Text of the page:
Issue With Worker-To-Worker HTTPS request

Thank you, but the worker code should not change. The is already written as a general-purpose standalone service. The is supposed to be able to just setup a DNS record & nothing more.

This would have been the case had been a standard server instead of a worker script.

I think the redirect from is triggering a GET request on, which could be a Worker to Worker trigger. I would try this, tell the browser to make the redirect based on 302 or 301 header, by using a worker on

Something like this:

addEventListener('fetch', event => {

 * Fetch and log a given request object
 * @param {Request} request
async function Redirect(request) {
    return new Response('', {
        status: 302,
        headers: {
          'Location': ''

There is no redirect. There is nothing running in except for DNS records.

Ooh, sorry, I read too quickly.

Yeah, it’s not possible to point to Cloudflare domains with CNAME records unless you are on the Enterprise plan.

Maybe an Admin can move this to it’s own topic, since it’s irrelevant to Worker-to-worker requests?

Ah, that’s kinda brutal haha. Not sure how that makes sense when you can CNAME to CNAME across zones for any non-worker behavior. But then adding a $5 subscription item forces you to use the $5k/month plan in order to maintain that behavior… Ouch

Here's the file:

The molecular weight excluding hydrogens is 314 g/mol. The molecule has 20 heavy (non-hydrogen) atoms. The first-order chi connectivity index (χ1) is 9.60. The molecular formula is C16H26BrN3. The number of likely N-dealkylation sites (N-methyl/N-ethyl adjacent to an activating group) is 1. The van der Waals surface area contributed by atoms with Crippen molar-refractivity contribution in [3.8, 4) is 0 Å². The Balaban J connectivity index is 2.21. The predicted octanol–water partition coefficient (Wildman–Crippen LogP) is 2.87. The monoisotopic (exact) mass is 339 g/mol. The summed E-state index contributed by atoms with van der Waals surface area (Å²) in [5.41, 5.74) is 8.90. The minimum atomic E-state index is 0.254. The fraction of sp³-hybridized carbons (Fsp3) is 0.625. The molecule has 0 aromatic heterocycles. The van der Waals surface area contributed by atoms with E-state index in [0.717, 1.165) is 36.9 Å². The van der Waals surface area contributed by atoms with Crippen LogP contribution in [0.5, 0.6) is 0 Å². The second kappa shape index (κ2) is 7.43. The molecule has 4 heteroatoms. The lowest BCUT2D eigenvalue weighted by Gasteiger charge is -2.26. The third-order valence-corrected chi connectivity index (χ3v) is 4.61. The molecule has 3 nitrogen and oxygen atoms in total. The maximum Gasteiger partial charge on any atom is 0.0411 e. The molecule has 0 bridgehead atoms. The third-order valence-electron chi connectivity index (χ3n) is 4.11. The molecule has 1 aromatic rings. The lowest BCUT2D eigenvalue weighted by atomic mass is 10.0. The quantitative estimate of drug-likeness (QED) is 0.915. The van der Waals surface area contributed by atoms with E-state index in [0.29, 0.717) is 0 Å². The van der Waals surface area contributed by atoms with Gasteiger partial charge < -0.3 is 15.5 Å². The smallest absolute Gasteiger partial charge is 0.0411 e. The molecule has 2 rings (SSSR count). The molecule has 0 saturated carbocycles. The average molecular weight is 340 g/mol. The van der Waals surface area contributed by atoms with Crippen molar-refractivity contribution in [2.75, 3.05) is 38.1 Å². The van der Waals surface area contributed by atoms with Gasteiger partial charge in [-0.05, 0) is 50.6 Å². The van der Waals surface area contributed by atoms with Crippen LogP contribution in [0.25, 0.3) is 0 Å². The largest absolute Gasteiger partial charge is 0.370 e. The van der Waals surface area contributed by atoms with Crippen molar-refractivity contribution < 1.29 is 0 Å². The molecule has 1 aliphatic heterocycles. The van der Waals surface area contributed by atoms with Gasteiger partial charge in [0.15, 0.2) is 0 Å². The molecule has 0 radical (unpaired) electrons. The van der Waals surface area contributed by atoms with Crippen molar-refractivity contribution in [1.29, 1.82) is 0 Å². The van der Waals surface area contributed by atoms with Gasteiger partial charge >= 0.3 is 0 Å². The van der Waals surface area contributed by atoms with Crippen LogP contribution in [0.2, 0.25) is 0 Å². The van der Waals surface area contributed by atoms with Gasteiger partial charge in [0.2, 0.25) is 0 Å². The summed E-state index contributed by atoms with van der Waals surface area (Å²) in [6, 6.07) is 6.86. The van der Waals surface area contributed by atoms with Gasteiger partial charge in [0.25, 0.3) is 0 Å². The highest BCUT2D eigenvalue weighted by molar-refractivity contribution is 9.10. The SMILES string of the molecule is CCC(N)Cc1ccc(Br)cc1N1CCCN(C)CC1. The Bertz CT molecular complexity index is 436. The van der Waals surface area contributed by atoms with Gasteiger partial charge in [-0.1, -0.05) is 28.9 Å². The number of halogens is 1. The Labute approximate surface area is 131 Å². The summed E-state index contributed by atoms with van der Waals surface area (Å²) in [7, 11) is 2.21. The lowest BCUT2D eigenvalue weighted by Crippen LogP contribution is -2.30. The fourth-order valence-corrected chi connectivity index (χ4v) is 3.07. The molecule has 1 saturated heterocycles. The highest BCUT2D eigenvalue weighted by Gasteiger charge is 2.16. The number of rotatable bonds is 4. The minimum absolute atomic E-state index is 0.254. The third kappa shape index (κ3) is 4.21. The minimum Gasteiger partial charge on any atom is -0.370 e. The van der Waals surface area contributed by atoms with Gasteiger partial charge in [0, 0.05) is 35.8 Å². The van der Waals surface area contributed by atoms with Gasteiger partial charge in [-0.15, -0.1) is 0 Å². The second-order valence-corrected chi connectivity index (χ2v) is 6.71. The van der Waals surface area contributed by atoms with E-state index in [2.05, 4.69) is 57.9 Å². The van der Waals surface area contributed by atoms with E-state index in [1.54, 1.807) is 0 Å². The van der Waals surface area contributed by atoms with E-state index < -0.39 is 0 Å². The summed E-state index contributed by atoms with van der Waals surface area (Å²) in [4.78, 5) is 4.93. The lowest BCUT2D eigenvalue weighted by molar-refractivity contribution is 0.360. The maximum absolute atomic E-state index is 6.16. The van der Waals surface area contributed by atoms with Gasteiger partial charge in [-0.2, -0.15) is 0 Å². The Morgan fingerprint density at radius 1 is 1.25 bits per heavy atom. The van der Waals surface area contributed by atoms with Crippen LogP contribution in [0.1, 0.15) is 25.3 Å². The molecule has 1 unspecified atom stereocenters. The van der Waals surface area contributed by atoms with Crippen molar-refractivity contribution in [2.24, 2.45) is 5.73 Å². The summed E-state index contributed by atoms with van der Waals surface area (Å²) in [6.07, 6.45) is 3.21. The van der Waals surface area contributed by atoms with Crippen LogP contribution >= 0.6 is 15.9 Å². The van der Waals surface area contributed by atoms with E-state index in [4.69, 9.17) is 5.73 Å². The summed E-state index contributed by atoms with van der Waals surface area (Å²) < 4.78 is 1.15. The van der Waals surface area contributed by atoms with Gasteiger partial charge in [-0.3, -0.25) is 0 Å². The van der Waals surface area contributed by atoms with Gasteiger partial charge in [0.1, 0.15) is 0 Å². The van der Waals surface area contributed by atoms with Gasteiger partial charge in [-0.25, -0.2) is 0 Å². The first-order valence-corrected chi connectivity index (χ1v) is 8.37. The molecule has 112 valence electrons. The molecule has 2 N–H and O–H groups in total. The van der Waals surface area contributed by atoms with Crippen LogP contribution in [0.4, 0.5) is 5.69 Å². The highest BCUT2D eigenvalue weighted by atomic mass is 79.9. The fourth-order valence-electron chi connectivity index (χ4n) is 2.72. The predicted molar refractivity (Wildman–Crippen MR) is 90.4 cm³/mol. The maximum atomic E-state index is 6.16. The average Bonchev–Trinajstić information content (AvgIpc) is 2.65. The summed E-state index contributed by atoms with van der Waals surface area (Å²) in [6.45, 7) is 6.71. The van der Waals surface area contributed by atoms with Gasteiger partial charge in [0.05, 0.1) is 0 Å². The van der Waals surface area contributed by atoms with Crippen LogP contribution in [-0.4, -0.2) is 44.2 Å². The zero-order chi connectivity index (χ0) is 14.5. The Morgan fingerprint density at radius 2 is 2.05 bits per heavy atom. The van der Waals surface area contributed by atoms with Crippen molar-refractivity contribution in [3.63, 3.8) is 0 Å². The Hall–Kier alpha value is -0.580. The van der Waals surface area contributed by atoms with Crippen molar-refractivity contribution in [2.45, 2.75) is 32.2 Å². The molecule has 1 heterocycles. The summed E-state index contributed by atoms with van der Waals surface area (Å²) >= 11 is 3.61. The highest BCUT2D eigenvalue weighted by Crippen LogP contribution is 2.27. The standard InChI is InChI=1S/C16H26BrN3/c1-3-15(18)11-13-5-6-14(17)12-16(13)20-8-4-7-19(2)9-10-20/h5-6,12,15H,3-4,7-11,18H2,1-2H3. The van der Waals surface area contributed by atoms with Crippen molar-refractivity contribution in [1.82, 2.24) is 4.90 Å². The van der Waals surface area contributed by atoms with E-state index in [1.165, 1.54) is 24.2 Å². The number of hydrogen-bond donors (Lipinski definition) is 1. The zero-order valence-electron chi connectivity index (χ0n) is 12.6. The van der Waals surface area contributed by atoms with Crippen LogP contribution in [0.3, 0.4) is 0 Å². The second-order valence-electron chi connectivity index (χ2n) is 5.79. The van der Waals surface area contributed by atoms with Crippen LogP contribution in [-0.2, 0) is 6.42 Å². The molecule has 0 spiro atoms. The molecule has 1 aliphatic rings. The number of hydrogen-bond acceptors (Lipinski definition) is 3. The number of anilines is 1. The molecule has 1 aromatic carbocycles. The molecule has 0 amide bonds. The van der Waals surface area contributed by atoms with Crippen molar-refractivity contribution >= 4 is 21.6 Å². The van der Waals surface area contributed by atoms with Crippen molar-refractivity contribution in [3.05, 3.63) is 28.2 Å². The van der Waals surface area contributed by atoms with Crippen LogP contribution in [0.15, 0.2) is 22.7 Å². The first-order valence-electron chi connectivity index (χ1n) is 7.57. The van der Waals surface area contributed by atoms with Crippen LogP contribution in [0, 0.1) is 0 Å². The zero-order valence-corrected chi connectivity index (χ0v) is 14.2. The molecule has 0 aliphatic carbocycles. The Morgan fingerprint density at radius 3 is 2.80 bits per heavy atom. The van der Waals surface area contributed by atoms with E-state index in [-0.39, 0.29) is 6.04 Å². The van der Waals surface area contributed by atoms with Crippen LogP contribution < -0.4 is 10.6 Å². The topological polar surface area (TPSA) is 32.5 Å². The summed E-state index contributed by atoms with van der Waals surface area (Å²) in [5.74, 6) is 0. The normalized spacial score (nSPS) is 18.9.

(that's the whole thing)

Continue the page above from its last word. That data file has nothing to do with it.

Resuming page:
Thanks for the help and link & sorry for the noise. There were parts of this issue that made it sound like a DNS access issue. I don’t mind having this move to its own issue.

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Yeah, I feel the pain. CNAME was one of the reasons I committed to Workers.

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Hi @harris, I’m facing this issue too. I’m wanting to set up a separate identity server via a cloudflare worker. Any updates?

Hi @brandon9, I believe you’re referring to the original topic, same-zone worker-to-worker composition? If so, no, we don’t have any updates to share at this time. Workers can invoke one another across zones, but not on the same zone.